Cinderella and her sisters, Aubrey Beardsley illustration of the classic story, from The Yellow Book, 1894
Ideas for Leaders #200

Stopping Women Bullying Women in the Workplace

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Key Concept

Women bullying women in the workplace is a worryingly common phenomenon and one that is important for leaders to understand and deal with; because, according to this Idea, its negative effects can ripple throughout an organization. Here, a metaphor involving priming, painting, peeling, and polishing is used to explain how such bullying occurs, and how it can be overcome.

Idea Summary

Have you heard of the ‘pink elephant in the room?’ If you are a woman in the US, you might be one of up to 70% of women that have experienced this: women bullying women (WBW) at work. Although it is unlikely that most women who bully other women consciously decide do so to destroy other women’s professional lives, this can often be the result.

According to faculty from the University of New Mexico and UNC Kenan-Flagler Business School, women bully other women at work more than twice as often as they target men. They define workplace bullying as “repeated and persistent negative actions towards one or more individual(s), which involve a perceived power imbalance and create a hostile work environment.”

In their paper, which featured as a chapter in the book Gender and the Dysfunctional Workplace, Elizabeth Dickinson and her fellow researchers suggest that the WBW phenomena involves four patterns, or processes: priming, painting, peeling, and polishing.

  • From priming to painting: much like ‘priming’ wood before painting, social processes prepare and encourage women to choose particular materials for building their professional identities. The social processes that prime women’s identity and may impel them to bully other women, include: experiencing women as an oppressed and muted group, emotion display rules for women, the notion of women as ‘sisters’, the limited spaces for women, etc.
  • From painting to peeling: coming to be known by others — or ‘painted’ as — a bully can result in a number of unexpected and unpleasant outcomes for bullies, other women, and organizations as a whole. Dickinson et al describe this phase of identity building as a shift toward ‘peeling’; a term denoting entropy and decline, because of the negative effects bullying has on professional images.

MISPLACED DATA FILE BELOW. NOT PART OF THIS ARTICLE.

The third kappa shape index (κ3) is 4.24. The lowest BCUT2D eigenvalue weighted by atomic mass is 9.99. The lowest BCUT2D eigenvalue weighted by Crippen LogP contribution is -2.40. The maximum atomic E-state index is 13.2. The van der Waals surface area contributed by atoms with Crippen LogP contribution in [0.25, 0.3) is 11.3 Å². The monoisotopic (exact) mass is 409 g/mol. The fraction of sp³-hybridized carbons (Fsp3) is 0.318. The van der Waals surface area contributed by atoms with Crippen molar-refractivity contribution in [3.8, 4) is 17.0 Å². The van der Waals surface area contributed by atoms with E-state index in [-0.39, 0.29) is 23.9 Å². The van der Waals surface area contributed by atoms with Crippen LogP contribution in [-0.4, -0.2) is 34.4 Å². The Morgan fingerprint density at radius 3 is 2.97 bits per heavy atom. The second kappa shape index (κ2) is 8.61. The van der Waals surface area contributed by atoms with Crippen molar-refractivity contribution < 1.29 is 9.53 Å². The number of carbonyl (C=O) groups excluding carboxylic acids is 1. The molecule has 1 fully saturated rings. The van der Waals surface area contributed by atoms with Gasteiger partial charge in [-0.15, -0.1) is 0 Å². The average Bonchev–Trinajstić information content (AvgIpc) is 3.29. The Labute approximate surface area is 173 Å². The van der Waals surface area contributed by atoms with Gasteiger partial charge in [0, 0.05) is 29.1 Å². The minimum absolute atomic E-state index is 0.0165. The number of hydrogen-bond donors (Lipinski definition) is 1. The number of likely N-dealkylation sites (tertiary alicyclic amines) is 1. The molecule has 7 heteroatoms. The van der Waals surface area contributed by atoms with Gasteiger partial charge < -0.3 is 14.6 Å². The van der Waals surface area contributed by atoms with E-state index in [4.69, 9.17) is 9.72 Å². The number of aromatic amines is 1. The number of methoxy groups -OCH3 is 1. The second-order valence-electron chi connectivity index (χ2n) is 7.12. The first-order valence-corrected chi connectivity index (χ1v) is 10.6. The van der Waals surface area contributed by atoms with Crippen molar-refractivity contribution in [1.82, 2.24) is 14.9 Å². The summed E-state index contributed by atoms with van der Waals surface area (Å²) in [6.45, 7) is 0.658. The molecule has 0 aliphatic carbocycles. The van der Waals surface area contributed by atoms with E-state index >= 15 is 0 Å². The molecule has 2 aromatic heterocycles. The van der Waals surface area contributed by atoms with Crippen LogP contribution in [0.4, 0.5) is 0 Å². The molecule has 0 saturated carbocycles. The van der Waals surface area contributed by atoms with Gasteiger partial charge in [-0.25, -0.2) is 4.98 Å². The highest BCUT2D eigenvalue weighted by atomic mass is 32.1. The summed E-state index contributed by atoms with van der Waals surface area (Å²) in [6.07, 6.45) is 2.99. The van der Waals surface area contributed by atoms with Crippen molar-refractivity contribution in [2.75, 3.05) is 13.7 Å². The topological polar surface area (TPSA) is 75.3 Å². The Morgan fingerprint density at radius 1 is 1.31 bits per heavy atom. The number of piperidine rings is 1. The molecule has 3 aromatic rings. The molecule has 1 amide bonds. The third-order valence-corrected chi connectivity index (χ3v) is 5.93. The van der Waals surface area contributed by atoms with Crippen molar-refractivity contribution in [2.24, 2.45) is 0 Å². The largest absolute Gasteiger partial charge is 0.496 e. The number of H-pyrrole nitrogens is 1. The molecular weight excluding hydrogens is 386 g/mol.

• From peeling to polishing: this is the process that women, organizations, and society should undergo to understand, contextualize, and then cast off aggressive behaviour over time

Business Application

Discussing this Idea, Dickinson says it is “extremely important” for organizations to understand the WBW phenomena, as without broader organizational and cultural intervention and reform — including acknowledging, understanding, and addressing the issue — change will be difficult. Dickinson’s advice is threefold:

  1. The first step is to create an organizational culture that supports gender diversity. “This does not mean an ‘add women and stir’ approach,” she says, referring to merely increasing female employee numbers. “Rather, people of all genders can bring innovative ideas and approaches, including creating collaborative work environments and challenging traditional power structures and ways of being.”
  2. Secondly, leaders must constantly and critically assess people and their actions, and thoroughly listen to what's going on, even if you don't like what you hear/see. “What's interesting is how many organizational members usually know who the bullies are,” highlights Dickinson. “Sometimes the tendency is to sweep these issues under the rug, because they can take a great deal of time and energy, not to mention HR and legal implications.”
  3. Finally, in addition to looking at issues at the individual level, leaders need to ask how an organizational culture may directly or indirectly support the behaviour. “That's not to say bullies aren't responsible; it means leaders also need to look at the bigger picture. We pose specific questions (in the original paper, linked to below) that organizational members — as well as bullies and targets — can ask to guide them through this process, including possibly helping bullies see what they are doing instead of ignoring or firing them.”
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Authors

Institutions

Source

Idea conceived

  • September 2011

Idea posted

  • September 2013

DOI number

10.13007/200

Subject

Real Time Analytics